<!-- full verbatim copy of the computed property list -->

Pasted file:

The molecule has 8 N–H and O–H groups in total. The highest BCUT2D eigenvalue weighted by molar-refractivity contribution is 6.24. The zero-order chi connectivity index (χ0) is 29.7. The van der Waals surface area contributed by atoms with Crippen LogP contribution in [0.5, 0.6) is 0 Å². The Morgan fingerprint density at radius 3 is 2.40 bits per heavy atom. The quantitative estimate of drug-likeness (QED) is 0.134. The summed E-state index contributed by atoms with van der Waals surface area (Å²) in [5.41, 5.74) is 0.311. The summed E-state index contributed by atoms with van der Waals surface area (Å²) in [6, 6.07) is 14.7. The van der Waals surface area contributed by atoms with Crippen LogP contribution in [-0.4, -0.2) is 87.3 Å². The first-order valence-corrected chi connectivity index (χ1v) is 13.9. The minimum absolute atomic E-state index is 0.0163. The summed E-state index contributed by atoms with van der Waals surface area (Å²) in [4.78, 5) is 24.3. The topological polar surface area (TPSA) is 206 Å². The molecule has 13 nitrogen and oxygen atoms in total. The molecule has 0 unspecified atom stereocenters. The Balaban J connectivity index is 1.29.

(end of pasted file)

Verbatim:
The molecule has 8 N–H and O–H groups in total. The highest BCUT2D eigenvalue weighted by molar-refractivity contribution is 6.24. The zero-order chi connectivity index (χ0) is 29.7. The van der Waals surface area contributed by atoms with Crippen LogP contribution in [0.5, 0.6) is 0 Å². The Morgan fingerprint density at radius 3 is 2.40 bits per heavy atom. The quantitative estimate of drug-likeness (QED) is 0.134. The summed E-state index contributed by atoms with van der Waals surface area (Å²) in [5.41, 5.74) is 0.311. The summed E-state index contributed by atoms with van der Waals surface area (Å²) in [6, 6.07) is 14.7. The van der Waals surface area contributed by atoms with Crippen LogP contribution in [-0.4, -0.2) is 87.3 Å². The first-order valence-corrected chi connectivity index (χ1v) is 13.9. The minimum absolute atomic E-state index is 0.0163. The summed E-state index contributed by atoms with van der Waals surface area (Å²) in [4.78, 5) is 24.3. The topological polar surface area (TPSA) is 206 Å². The molecule has 13 nitrogen and oxygen atoms in total. The molecule has 0 unspecified atom stereocenters. The Balaban J connectivity index is 1.29.